Former Maryland Gov. Martin O'Malley lashed out at Donald Trump on Monday, arguing that the Republican presidential candidate's recent comments about Mexican immigrants were "hate speech" and that the GOP should do more to distance itself from a "hate-spewing character."You can bet that his plan will put 100,000 US citizens out of work. Given his druthers, O'Malley would give all the jobs to illegals. Let poor Whites and African-Americans live in Section 8 Housing and ABT cards.
"The real problem isn't that the Republicans have such a hate-spewing character running for president," O'Malley told the annual conference of the National Council of La Raza in Kansas City, Mo. "The problem is that it’s so hard to tell him apart from the other candidates."
O'Malley, who is seeking the Democratic nomination for president, was reacting to comments made by Trump during his announcement speech in which he suggested that immigrants entering the country illegally from Mexico were "bringing crime" and were "rapists." Trump has stood by the remarks even as several former business associates have distanced themselves in the wake of their controversy.
"When Mexico sends its people, they're not sending their best. They're not sending you," Trump said during his announcement last month. "They're sending people that have lots of problems, and they're bringing those problems with us. They're bringing drugs. They're bringing crime. They're rapists. And some, I assume, are good people."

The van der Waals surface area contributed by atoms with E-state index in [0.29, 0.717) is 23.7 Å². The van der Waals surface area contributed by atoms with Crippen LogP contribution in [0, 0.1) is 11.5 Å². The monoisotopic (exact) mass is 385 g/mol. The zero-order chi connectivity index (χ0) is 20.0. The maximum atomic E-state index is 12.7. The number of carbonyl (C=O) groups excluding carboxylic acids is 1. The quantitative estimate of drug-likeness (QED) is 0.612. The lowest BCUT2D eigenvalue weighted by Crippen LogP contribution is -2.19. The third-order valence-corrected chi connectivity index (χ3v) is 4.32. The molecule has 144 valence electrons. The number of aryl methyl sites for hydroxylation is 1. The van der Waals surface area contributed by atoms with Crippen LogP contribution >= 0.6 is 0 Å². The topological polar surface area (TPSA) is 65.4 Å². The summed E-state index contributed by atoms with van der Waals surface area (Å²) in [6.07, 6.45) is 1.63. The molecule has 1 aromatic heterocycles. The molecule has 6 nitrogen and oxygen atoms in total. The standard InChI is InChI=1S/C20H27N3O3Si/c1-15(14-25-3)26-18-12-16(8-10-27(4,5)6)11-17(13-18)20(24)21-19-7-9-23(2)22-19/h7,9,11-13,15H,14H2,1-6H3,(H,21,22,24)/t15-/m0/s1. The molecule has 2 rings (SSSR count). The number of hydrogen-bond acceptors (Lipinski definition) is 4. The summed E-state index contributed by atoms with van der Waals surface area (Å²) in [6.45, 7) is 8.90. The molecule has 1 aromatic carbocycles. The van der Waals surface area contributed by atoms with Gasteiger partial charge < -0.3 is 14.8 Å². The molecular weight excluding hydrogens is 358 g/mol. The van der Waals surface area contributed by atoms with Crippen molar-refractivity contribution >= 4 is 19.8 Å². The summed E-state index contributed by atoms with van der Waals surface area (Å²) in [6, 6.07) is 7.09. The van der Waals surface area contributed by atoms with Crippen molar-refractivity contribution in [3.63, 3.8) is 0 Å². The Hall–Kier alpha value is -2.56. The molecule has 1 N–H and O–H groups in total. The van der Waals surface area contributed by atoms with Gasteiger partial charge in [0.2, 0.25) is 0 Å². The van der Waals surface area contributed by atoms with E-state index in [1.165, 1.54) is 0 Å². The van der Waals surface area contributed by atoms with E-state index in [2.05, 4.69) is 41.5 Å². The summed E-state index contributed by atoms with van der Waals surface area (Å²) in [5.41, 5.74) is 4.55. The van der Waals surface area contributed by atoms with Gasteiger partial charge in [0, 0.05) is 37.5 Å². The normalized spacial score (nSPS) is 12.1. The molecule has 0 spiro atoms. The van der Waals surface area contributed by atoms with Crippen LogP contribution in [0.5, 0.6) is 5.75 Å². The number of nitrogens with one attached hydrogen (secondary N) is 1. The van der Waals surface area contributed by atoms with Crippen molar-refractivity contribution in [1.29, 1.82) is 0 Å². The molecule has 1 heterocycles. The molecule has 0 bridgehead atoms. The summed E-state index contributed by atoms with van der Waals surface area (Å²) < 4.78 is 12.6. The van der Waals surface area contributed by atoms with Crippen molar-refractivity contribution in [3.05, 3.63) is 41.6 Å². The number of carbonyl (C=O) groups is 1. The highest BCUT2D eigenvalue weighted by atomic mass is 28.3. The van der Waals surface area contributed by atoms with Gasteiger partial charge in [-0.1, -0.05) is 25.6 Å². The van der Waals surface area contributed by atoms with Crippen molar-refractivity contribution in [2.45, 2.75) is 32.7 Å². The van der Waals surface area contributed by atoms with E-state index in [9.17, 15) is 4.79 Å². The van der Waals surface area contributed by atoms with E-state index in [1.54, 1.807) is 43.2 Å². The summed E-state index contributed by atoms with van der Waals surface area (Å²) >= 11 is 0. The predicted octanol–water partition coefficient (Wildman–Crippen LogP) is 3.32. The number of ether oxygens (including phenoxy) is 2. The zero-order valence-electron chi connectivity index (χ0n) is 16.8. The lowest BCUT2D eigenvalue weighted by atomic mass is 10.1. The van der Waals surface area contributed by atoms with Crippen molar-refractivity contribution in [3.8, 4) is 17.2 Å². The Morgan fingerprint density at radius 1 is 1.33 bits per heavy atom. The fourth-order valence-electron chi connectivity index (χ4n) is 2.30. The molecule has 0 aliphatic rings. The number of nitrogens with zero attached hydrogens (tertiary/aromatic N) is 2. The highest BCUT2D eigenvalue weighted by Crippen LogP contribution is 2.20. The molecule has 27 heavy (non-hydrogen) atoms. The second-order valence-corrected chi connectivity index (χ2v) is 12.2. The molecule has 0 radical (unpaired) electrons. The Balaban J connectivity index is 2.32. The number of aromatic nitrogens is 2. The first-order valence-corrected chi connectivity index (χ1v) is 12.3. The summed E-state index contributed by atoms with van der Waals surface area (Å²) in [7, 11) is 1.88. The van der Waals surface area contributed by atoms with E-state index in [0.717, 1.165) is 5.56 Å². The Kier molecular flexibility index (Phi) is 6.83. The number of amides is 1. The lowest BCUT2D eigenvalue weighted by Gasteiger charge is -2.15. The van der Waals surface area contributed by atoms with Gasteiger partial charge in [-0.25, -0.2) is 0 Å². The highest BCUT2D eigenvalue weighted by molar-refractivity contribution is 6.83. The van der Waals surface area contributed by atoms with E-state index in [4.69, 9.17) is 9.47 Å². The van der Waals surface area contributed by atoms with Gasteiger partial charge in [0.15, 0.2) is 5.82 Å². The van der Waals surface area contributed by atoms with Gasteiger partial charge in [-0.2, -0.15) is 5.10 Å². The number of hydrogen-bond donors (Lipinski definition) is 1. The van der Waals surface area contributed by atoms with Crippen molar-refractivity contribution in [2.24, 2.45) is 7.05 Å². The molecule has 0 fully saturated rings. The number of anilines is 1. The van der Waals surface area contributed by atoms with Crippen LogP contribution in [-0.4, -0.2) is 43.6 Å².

O'Malley's remarks appeared to be targeted as much at the GOP field at large than at Trump himself. Some Republicans have distanced themselves from Trump's remarks -- notably South Carolina Sen. Lindsey Graham -- but others have offered a more muted response.
"What does it say about the direction of today's Republican Party that Donald Trump calls all New Americans from Mexico rapists and drug dealers and murderers and the best their leadership can summon up is that they're divided,” O’Malley said.
O'Malley has a significant record in Maryland to tout to Hispanic groups such as La Raza. As governor, he helped push legislation through Annapolis in 2011 that provides in-state tuition at state universities for young immigrants brought to the country illegally, and he also ushered in a system that allowed undocumented immigrants to obtain drivers licenses.
The former governor also spoke out early in opposition to the way the Obama administration was handling last summer's crisis at the border, in which the number of unaccompanied children entering the U.S. from Central America spiked. A large number of those children wound up in foster care in Maryland, in large part because the state has a higher share of Central American families than many other places.
O'Malley said he plans to outline a more detailed plan for immigration on Tuesday.